Slip and Fall (Premises Liability)
Slip and fall or dangerous premises cases are some of the toughest personal injury cases to prove because every individual generally has responsibility for keeping himself safe and watching where they are going. However, dangerous property cases are some of the most important to society, because the threat of a potential claim is what motivates many property owners to maintain their property in a safe condition. In addition, slip and fall cases can lead to very serious and debilitating injuries.
Under Georgia law, a property owner or property manager has a duty to prevent hidden hazards or warn the public of such hazards. They also have a duty to inspect the property at reasonable intervals. Some exaggerated examples of all three follow:
Hidden hazard: a big hole covered by a tarp covered by dirt in the middle of a path. Obviously this would be actionable.
Failure to warn: if you know about a hole in a pathway and fail to mark it with yellow paint or otherwise warn passersby.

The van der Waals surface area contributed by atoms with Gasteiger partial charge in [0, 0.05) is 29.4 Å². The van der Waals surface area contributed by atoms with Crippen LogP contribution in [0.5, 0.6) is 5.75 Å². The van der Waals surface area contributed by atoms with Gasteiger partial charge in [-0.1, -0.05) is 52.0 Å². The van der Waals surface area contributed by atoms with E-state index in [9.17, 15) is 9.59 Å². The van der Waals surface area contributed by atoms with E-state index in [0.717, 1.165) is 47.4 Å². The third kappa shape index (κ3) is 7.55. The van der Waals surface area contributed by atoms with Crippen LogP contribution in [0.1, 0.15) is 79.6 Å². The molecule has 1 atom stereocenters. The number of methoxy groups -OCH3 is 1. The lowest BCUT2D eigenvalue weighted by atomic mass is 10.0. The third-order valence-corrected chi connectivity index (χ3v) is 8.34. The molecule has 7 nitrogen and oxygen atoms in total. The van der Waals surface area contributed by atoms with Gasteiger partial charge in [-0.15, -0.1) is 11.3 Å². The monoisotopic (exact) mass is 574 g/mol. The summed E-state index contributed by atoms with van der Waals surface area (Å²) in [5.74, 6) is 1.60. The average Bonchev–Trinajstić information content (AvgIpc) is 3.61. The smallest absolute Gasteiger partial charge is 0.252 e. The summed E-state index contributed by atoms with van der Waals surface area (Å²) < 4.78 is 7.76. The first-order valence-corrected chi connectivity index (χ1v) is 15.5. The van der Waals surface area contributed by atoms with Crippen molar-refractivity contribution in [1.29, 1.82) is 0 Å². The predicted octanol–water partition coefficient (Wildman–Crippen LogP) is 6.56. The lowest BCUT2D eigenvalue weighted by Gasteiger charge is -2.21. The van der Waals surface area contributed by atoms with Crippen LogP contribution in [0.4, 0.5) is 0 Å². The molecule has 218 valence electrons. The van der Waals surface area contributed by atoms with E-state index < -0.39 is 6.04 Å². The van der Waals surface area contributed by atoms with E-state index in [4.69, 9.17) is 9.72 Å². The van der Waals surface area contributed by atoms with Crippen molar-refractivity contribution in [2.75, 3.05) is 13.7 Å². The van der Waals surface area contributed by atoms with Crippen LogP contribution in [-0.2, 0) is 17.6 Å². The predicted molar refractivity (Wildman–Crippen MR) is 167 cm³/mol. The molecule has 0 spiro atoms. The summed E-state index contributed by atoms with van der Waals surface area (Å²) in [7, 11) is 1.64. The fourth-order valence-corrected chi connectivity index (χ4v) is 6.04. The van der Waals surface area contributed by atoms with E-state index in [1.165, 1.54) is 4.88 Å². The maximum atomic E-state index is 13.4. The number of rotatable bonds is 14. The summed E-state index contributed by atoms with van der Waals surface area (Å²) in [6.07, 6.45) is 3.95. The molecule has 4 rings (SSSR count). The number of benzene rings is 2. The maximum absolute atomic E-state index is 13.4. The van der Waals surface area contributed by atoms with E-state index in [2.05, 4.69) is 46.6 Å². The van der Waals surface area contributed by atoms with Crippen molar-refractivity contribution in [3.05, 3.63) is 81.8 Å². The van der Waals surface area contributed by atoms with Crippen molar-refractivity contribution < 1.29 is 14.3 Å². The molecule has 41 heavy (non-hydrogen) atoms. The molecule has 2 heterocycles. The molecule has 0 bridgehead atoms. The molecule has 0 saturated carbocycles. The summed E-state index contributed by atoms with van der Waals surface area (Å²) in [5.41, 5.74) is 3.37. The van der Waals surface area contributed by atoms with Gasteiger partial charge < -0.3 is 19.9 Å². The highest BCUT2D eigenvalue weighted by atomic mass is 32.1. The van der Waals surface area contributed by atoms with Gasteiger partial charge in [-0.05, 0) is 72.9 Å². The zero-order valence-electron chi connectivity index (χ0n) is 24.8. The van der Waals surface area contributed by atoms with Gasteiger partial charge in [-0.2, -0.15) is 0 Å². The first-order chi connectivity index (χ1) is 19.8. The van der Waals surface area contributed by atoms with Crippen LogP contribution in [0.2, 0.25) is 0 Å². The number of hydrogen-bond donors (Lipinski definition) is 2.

Duty to inspect: wet floors at grocery stores are the common example. Just because the floor is wet doesn’t mean they are liable. If someone dropped a freshly sprayed lettuce head and then you slip on the wet floor one minute later, the store is probably not liable. This is because it is not reasonable to expect a store to inspect their floors at 30-second intervals. Most big chain stores have inspection log books where they log in the inspections at specified intervals of time. They do this to defend against claims of an unreasonable delay in inspection.
Inadequate Security: Apartment complexes and other building owners have a duty to protect tenants and patrons from violent criminal acts where the owner/manager has knowledge of similar criminal conduct of the same type.